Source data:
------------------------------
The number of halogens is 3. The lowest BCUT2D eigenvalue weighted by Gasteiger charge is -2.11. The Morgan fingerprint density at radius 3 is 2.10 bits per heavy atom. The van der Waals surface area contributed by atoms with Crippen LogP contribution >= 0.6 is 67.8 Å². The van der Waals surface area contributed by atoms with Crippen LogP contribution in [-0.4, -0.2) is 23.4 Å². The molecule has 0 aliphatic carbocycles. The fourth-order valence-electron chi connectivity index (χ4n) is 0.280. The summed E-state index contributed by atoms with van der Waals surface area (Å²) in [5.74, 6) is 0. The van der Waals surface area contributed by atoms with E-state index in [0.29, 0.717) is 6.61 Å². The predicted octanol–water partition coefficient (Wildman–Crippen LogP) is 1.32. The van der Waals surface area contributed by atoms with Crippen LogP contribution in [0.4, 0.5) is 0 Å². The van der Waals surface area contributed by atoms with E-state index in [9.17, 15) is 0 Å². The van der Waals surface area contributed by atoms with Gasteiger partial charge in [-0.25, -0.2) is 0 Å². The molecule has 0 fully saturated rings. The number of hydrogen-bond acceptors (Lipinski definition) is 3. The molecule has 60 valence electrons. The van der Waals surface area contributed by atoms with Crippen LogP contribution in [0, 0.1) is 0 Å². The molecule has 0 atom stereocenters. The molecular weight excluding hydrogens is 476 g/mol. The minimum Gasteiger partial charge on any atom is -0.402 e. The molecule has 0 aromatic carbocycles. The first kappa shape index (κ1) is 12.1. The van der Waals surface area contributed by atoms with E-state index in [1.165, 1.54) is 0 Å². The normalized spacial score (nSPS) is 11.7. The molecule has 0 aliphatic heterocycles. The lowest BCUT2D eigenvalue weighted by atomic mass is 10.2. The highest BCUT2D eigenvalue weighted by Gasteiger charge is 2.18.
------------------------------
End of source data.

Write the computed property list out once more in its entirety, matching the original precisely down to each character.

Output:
The number of halogens is 3. The lowest BCUT2D eigenvalue weighted by Gasteiger charge is -2.11. The Morgan fingerprint density at radius 3 is 2.10 bits per heavy atom. The van der Waals surface area contributed by atoms with Crippen LogP contribution >= 0.6 is 67.8 Å². The van der Waals surface area contributed by atoms with Crippen LogP contribution in [-0.4, -0.2) is 23.4 Å². The molecule has 0 aliphatic carbocycles. The fourth-order valence-electron chi connectivity index (χ4n) is 0.280. The summed E-state index contributed by atoms with van der Waals surface area (Å²) in [5.74, 6) is 0. The van der Waals surface area contributed by atoms with E-state index in [0.29, 0.717) is 6.61 Å². The predicted octanol–water partition coefficient (Wildman–Crippen LogP) is 1.32. The van der Waals surface area contributed by atoms with Crippen LogP contribution in [0.4, 0.5) is 0 Å². The van der Waals surface area contributed by atoms with E-state index in [9.17, 15) is 0 Å². The van der Waals surface area contributed by atoms with Gasteiger partial charge in [-0.25, -0.2) is 0 Å². The molecule has 0 fully saturated rings. The number of hydrogen-bond acceptors (Lipinski definition) is 3. The molecule has 60 valence electrons. The van der Waals surface area contributed by atoms with Crippen LogP contribution in [0, 0.1) is 0 Å². The molecule has 0 atom stereocenters. The molecular weight excluding hydrogens is 476 g/mol. The minimum Gasteiger partial charge on any atom is -0.402 e. The molecule has 0 aromatic carbocycles. The first kappa shape index (κ1) is 12.1. The van der Waals surface area contributed by atoms with E-state index in [1.165, 1.54) is 0 Å². The normalized spacial score (nSPS) is 11.7. The molecule has 0 aliphatic heterocycles. The lowest BCUT2D eigenvalue weighted by atomic mass is 10.2. The highest BCUT2D eigenvalue weighted by Gasteiger charge is 2.18.